There is no shortage of grant funding available for education programs. However, securing these grant funds can be challenging due to strong competition. It’s imperative that your grant proposal stand out above the rest, which requires a keen eye for details and a thorough understanding of all facets of the grant application process.
Battelle for Kids can help. Our experienced Grant Services team has partnered with educators to secure and manage more than half a billion dollars in grant funding.
We offer a wide range of support during the pursuit and after the award, including grant proposal, evaluation, management, and sustainability, as well as thought partnership and development for programmatic grants. Connect with us to learn more.
Or invest in your own professional learning by attending our upcoming Grant Writing Essentials workshop on April 24-25 in Salt Lake City. This intensive workshop is designed specifically for aspiring education grant writers and includes a year-long cohort experience to collaborate with educators from across the country.
To get you started writing winning grant proposals, here are five tips that the BFK Grant Services team has shared.
Tip #1: Explicitly follow the Request for Proposal guidelines.
Grantors will provide applicants with grant guidelines, often referred to as a Request for Proposal (RFP) or a Funding Opportunity Announcement (FOA). These guidelines must be followed with precision to increase your chances of getting funded.
Oftentimes, these grant guidelines will provide you with all of the specific criteria for how to put your proposal together and how to package it. If you miss one of these specific details, your grant application could be pushed aside or not read at all because you didn’t follow the grantor’s written instructions. This is often perceived by a grantor that you would not be a good manager of grant funds since you didn’t follow the written directions.
Tip #2: Know who will be reading your proposal.
Understanding who will be reading your proposal is paramount in knowing how much detail you must include in your proposal narrative.
At the foundation level of funding, a senior advisor or director who supervises the grant interest area is usually the person who reads the proposals. This is an individual you should build a relationship with while you write your foundation proposal to make sure they understand your ideas and concepts.
At the state and federal funding levels, grants are decided by a team of 2-3 peer reviewers who are subject matter experts in the field of study your grant will focus on. Sometimes state and federal agencies struggle to find enough individuals to serve as peer reviewers and may end up with individuals who work outside the purview of your proposal concept.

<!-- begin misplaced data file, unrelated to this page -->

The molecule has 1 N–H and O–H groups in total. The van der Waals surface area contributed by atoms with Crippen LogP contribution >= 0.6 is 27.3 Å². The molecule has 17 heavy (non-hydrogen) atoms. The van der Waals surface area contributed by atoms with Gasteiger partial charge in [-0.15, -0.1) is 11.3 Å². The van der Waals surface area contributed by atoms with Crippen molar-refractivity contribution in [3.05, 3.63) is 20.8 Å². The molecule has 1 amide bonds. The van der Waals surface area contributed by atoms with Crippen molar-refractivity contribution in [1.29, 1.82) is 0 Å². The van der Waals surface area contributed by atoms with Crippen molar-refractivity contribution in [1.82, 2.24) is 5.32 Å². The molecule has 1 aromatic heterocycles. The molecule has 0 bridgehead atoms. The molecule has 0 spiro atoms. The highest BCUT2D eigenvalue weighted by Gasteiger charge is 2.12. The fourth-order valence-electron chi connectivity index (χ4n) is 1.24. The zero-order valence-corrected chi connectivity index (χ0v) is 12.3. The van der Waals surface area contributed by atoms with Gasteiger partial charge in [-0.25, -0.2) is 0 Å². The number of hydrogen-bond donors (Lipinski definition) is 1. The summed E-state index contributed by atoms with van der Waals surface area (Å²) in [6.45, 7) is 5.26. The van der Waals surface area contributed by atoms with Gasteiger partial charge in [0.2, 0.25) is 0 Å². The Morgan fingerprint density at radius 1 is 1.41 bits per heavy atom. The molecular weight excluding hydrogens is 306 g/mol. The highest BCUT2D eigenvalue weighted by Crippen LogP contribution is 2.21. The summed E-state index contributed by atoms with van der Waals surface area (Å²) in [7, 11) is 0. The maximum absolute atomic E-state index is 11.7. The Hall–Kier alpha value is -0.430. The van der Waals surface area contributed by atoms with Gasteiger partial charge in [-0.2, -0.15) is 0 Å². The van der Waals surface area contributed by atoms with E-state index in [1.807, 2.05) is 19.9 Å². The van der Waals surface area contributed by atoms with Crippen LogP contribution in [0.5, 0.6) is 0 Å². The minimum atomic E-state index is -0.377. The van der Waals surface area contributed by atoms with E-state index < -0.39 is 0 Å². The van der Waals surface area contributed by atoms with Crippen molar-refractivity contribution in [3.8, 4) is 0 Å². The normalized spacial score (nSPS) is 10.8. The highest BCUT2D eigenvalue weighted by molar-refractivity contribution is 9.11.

Tip #3: Carefully match your grant idea with an appropriate funding source.
Make sure you conduct a significant amount of research about your potential funder to ensure your grant idea is something they are interested in funding. This can be done in person, through email, or a phone call to discuss your idea and concepts with the funder prior to beginning the writing process.
Tip #4: Secure partners to support your grant efforts.
Securing partners and obtaining quality documentation of these collaborations is time-consuming when writing a grant proposal. But it will positively impact the fundability of a proposal.
It is important to present a “united front” demonstrating that your community is behind your grant concept and is willing to assist with implementing your identified grant initiatives. It is important to have these partners provide you with a signed Memorandum of Understanding or a Letter of Partnership that you can include with your grant request.
Tip #5: Align your grant proposal to the needs of the beneficiaries of the grant.
Grantors want to understand what the needs are of the beneficiaries of your grant project idea. Oftentimes, a grant writer will discuss what they want to buy with the money, instead of providing a statement of need, documented by recent data and statistics, supporting why the beneficiaries of the grant need the program or project that is being proposed.
Be explicit with what the need is and support it with relevant data.
If you’re looking for help with writing a grant proposal or managing an award you’ve already received, Battelle for Kids can help. Connect with us to learn more.
Learn more about our upcoming Grant Writing Essentials workshop specifically designed for K-12 school district leaders and educators.